MARTIN: One of the interesting things about your business is you and your brother and your sister all run the business together. How did you get into the organic food business? What gave you the idea?

CHA: Oh, I think we were extremely lucky that when we ran into this type of business there, that - where it was very unique. There just wasn't any other stores with that - selling that type of food, and it sort of fit with what we wanted to do. And we had some family members with some health problems. Both of my parents passed away, I think, a lot earlier than they should have. I wish they were still around.

MARTIN: Oh, I'm sorry.

CHA: But I think, had they been in the same type of diet and had they known what we're selling at our stores, I'm thinking maybe they may still be around.

MARTIN: I'm sorry for the loss of your parents. One of the reasons we were excited to talk to you is that a lot of people kind of have an image, I think, in their minds of what a Korean store is - a Korean grocery store. Many people who live in certain urban areas will have this image of, like, the little corner store. But people may not really understand just how exhausting it can be to run one of those kinds of stores.

CHA: Yes. I see...

MARTIN: Just to keep the business afloat...

CHA: I see that every day.

MARTIN: Yeah. People just really almost, like, working themselves to death.

CHA: Yeah. I see that every day. And the first generation Koreans, it's like their mission to sacrifice their life so that their children could have better life, better education. So one of the things that they put most highest priority is making sure their kids get their education from one of the best colleges they could afford. So I see them working in the field where they really don't enjoy, but because of the language barrier or their limited options of what - the income that they can generate, so they run grocery stores or delis.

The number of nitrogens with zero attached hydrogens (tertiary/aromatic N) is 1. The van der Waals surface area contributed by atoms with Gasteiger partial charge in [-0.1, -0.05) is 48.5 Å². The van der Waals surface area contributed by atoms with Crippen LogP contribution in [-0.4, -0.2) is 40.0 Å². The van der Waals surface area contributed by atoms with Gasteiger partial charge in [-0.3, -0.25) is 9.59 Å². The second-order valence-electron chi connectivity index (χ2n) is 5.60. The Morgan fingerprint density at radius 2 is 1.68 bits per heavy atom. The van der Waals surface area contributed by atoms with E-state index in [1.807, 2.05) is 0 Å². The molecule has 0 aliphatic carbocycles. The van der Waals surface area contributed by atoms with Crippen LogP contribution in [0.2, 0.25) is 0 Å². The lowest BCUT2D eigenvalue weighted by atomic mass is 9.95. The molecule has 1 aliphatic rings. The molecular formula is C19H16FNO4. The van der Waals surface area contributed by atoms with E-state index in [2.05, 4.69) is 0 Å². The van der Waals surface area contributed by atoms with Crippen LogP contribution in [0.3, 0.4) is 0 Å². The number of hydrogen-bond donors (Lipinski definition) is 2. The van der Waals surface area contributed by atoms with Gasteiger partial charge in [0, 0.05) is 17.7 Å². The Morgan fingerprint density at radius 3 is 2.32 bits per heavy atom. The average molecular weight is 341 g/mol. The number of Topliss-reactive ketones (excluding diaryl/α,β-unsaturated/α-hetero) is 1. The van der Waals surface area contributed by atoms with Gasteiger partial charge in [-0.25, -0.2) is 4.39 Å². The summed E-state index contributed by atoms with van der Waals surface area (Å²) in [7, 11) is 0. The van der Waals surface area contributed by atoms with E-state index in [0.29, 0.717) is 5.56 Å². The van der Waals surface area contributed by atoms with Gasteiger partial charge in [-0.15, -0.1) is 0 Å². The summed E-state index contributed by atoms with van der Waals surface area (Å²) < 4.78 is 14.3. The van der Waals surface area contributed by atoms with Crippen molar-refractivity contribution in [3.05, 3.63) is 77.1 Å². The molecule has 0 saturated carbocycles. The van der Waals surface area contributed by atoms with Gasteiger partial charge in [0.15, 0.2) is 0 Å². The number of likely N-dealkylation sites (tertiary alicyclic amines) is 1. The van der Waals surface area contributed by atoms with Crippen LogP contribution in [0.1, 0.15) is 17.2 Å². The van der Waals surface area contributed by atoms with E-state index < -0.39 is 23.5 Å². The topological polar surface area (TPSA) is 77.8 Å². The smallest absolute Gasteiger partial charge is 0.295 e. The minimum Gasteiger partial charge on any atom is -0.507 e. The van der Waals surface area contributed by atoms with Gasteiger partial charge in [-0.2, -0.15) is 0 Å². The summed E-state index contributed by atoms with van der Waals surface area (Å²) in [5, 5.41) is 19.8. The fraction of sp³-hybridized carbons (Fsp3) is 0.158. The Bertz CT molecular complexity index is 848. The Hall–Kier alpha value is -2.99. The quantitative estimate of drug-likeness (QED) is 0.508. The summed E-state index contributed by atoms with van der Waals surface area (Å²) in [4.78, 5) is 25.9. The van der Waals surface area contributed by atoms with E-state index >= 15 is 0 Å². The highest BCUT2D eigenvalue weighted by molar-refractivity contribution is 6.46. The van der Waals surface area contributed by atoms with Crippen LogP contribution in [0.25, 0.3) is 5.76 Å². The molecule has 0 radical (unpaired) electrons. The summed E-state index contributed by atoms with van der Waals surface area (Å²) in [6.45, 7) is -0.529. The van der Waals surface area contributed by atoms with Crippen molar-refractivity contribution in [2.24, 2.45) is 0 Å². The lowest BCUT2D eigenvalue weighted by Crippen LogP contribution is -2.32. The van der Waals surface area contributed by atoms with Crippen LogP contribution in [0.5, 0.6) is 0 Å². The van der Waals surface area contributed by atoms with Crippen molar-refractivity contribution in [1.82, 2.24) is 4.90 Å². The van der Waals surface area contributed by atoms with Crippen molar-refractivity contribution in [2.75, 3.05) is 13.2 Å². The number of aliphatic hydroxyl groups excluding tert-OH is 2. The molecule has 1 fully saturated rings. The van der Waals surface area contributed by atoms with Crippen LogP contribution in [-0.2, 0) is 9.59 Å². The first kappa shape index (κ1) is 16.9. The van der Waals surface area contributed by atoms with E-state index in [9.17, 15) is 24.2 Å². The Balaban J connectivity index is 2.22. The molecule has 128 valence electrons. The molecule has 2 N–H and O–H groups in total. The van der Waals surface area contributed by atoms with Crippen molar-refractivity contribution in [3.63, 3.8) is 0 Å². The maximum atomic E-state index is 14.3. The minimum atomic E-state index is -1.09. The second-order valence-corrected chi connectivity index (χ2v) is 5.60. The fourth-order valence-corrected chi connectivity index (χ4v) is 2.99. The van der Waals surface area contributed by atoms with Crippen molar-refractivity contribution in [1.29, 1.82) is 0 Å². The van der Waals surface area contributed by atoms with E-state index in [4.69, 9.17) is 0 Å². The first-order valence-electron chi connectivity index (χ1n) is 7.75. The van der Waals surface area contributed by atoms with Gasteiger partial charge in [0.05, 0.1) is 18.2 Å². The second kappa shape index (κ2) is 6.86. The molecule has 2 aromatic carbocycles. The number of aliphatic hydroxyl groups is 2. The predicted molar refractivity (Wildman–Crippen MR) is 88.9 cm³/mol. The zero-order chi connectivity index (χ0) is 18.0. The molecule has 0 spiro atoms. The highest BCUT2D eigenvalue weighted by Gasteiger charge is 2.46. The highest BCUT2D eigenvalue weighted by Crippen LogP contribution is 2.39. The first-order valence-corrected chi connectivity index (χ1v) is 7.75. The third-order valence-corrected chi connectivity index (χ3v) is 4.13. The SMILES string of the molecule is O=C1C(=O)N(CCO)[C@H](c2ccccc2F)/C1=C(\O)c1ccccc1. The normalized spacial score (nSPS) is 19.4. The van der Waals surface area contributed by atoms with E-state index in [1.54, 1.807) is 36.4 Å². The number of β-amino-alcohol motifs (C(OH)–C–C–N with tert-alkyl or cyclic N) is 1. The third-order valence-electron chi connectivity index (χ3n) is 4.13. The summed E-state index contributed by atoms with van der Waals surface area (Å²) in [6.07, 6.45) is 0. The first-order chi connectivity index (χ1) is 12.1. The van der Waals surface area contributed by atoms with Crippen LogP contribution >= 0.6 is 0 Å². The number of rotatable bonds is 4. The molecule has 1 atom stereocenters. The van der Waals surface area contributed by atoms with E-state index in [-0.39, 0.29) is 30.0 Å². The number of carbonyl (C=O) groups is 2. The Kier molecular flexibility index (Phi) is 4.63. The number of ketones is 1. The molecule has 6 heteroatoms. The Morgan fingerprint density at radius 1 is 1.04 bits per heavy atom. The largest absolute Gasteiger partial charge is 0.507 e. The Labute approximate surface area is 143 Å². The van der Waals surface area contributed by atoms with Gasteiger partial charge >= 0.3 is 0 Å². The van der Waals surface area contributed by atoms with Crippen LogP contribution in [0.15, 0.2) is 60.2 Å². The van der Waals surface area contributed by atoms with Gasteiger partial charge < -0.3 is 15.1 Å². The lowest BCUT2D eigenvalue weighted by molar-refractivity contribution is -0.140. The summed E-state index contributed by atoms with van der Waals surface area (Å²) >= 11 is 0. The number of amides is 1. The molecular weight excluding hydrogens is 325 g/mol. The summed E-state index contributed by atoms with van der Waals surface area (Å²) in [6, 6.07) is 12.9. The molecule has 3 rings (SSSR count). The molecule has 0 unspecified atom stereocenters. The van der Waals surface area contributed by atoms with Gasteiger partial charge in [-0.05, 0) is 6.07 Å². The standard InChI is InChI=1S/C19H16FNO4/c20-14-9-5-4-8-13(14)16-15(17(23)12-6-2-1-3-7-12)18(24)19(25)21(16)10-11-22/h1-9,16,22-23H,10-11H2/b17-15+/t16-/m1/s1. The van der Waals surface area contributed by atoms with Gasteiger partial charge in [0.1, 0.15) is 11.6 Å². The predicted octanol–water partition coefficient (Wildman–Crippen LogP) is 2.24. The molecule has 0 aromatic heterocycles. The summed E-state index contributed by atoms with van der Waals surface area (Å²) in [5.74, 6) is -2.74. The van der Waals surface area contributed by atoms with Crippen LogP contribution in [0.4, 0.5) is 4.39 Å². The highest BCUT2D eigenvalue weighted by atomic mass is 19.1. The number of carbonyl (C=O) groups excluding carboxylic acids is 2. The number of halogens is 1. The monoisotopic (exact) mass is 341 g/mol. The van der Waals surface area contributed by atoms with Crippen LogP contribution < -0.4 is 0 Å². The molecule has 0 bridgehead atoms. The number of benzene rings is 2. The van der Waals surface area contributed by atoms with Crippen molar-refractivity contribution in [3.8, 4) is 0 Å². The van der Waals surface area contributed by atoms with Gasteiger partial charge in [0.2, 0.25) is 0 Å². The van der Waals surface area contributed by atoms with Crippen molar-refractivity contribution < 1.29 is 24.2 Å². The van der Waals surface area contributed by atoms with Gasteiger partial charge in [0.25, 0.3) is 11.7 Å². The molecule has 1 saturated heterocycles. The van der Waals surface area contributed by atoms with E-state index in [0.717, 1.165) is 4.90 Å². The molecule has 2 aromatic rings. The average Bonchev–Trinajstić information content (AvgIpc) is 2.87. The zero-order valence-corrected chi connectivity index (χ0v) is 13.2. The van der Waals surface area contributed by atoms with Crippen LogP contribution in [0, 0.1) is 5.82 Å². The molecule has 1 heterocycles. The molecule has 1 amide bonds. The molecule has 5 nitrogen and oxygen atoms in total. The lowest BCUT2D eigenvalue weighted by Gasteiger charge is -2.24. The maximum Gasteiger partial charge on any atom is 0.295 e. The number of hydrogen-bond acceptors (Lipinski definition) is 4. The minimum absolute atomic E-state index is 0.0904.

But, fortunately for me, I'm one of the few people that actually enjoy doing what I'm doing. You know, we don't sell cigarettes. I'm really, really against people smoking cigarettes. I just hate something like that. So we don't sell things that can really cause you harm to your body. And, also, we don't sell lotteries. I think of lottery as like a gambling, so in our store, we don't do any of that. I am passionate about things that we do, and I think I'm lucky.